Patience in adversity shows how inequality of natural conditions is compensated for by divine grace. This is the truth expressed in the beatitudes: Blessed the poor in spirit, blessed the meek, blessed those who weep, blessed those who hunger and thirst for justice, blessed the merciful, blessed the pure of heart, blessed the peacemakers, blessed those who suffer persecution for justice. These possess the kingdom of God. To bear patiently and perseveringly a heavy cross is a great sign of predestination.

Theologians sometimes add these special signs: first, a great intimacy with God in prayer; secondly, perfect mortification of the passions; thirdly, the ardent desire to suffer much for the glory of Christ Jesus;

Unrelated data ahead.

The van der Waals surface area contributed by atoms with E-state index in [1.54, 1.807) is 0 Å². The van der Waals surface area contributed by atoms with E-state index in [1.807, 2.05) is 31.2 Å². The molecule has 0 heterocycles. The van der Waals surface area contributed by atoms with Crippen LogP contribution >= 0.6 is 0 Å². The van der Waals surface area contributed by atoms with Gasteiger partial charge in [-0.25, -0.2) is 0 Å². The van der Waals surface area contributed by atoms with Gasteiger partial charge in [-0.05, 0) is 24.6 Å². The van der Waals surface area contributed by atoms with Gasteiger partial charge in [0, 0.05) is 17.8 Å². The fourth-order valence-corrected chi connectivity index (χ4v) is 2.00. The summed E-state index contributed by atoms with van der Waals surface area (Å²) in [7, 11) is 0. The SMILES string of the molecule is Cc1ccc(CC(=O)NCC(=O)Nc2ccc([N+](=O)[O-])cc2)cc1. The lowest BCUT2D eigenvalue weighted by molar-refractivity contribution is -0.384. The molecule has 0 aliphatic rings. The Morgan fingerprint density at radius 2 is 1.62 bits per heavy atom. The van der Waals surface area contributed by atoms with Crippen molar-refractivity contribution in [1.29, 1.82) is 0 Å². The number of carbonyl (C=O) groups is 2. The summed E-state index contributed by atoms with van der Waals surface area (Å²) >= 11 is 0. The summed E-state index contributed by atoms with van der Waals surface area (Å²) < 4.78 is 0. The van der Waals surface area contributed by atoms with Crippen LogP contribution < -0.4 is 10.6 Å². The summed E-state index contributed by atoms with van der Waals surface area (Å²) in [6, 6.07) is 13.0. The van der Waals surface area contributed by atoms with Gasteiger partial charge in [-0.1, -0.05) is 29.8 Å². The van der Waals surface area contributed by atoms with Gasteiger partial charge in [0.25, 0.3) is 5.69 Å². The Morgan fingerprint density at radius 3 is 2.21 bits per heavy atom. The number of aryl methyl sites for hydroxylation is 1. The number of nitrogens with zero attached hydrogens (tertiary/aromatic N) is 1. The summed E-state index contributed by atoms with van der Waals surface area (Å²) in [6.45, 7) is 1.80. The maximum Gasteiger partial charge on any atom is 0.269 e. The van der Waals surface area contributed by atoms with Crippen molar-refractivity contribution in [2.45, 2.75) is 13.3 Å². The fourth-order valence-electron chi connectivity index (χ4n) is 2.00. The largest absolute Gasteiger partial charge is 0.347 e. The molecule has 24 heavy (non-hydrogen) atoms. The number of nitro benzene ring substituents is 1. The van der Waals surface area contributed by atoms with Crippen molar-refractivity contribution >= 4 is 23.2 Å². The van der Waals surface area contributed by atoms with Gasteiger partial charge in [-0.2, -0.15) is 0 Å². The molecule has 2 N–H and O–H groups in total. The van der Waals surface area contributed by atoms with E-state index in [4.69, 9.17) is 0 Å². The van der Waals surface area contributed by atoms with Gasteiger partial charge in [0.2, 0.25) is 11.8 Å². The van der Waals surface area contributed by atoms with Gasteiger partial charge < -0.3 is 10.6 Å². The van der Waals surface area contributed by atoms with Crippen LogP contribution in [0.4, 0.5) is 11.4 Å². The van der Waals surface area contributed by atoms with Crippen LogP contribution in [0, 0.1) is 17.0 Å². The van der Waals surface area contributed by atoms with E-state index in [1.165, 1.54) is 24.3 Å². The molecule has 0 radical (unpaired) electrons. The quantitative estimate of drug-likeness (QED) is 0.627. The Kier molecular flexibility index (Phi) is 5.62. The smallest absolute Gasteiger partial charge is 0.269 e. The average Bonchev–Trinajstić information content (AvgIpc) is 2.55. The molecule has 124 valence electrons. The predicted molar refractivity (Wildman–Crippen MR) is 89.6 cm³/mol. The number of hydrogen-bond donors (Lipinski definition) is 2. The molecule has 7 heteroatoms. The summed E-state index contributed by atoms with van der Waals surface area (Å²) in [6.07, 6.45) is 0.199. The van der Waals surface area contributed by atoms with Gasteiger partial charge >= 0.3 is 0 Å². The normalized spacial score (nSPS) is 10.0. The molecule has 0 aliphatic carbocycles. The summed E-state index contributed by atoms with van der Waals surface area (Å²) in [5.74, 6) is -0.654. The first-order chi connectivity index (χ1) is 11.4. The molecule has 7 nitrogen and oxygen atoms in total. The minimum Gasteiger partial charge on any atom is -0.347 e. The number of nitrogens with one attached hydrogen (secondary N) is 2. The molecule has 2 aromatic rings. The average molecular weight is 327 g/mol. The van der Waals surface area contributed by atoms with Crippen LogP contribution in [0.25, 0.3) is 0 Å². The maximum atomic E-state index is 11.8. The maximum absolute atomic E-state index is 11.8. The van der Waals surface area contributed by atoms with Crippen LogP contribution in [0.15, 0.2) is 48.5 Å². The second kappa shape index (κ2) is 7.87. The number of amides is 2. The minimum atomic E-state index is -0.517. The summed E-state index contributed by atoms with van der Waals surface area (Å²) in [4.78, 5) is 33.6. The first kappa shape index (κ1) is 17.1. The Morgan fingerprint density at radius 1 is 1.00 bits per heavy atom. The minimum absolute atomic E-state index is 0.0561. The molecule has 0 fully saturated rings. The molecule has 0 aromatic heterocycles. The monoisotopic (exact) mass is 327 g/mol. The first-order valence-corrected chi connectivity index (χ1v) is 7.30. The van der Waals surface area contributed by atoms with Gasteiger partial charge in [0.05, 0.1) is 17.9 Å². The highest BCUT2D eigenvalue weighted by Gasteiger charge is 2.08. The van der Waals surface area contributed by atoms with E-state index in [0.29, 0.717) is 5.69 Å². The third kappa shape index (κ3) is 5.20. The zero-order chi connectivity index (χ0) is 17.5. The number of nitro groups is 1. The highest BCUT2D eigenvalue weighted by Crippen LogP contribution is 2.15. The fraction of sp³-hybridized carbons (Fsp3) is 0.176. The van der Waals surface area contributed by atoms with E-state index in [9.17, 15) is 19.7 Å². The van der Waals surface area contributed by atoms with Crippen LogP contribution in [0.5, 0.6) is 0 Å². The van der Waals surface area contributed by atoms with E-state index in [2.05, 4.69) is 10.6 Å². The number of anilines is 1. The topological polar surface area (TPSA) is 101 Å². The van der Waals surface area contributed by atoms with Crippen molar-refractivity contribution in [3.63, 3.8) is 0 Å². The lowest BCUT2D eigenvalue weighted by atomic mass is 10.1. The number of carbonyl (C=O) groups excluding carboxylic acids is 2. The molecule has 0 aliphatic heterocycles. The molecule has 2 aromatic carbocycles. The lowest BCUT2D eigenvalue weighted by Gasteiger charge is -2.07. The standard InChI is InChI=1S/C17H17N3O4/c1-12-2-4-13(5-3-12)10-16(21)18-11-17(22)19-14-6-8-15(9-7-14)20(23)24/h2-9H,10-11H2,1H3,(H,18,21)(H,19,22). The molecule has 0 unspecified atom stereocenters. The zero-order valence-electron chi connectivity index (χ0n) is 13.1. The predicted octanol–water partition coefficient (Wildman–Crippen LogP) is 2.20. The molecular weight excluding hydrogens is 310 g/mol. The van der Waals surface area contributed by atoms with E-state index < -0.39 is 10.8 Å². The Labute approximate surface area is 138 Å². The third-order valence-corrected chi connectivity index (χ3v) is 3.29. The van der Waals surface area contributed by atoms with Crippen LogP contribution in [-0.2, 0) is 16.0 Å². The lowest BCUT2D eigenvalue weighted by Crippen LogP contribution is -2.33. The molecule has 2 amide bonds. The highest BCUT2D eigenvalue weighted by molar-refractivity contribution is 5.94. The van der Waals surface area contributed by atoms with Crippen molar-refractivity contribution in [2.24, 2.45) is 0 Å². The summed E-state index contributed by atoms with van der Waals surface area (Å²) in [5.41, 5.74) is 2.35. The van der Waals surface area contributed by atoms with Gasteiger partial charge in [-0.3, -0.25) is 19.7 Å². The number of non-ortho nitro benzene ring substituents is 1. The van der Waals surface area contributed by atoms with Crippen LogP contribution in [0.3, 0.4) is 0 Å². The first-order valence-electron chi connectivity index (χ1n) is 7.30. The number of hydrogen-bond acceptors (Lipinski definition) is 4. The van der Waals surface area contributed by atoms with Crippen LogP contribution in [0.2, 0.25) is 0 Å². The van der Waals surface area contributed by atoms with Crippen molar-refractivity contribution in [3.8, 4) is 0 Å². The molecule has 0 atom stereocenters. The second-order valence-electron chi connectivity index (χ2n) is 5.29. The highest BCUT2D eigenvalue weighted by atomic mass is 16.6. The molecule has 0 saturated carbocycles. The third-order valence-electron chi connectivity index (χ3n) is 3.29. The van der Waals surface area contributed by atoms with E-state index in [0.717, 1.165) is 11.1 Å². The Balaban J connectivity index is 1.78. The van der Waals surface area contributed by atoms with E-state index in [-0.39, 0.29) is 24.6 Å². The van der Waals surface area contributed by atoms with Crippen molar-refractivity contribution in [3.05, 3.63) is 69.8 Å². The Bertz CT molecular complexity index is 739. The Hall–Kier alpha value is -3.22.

fourthly, an indefatigable zeal for souls.

We may here remind the reader of the great promise of the Sacred Heart, to those who receive Communion well on nine successive first Fridays. This promise, we have said, [688] is absolute though it supposes that Communion has been well made for these nine times. This would be, therefore, a grace given only to the elect.

The mystery of predestination reminds us that we can do nothing without the grace of Christ. [689] "What hast thou," says St. Paul, "that thou hast not received?" [690] But predestination does not make superfluous our own efforts because adults must merit eternal life. No one is in heaven unless he has died in the state of grace. No one can go to hell except by his own fault. We are heirs of God, coheirs with Christ, if we suffer with Him that we may be glorified with Him. [691]


664. Dict. theol. cath., "Elus."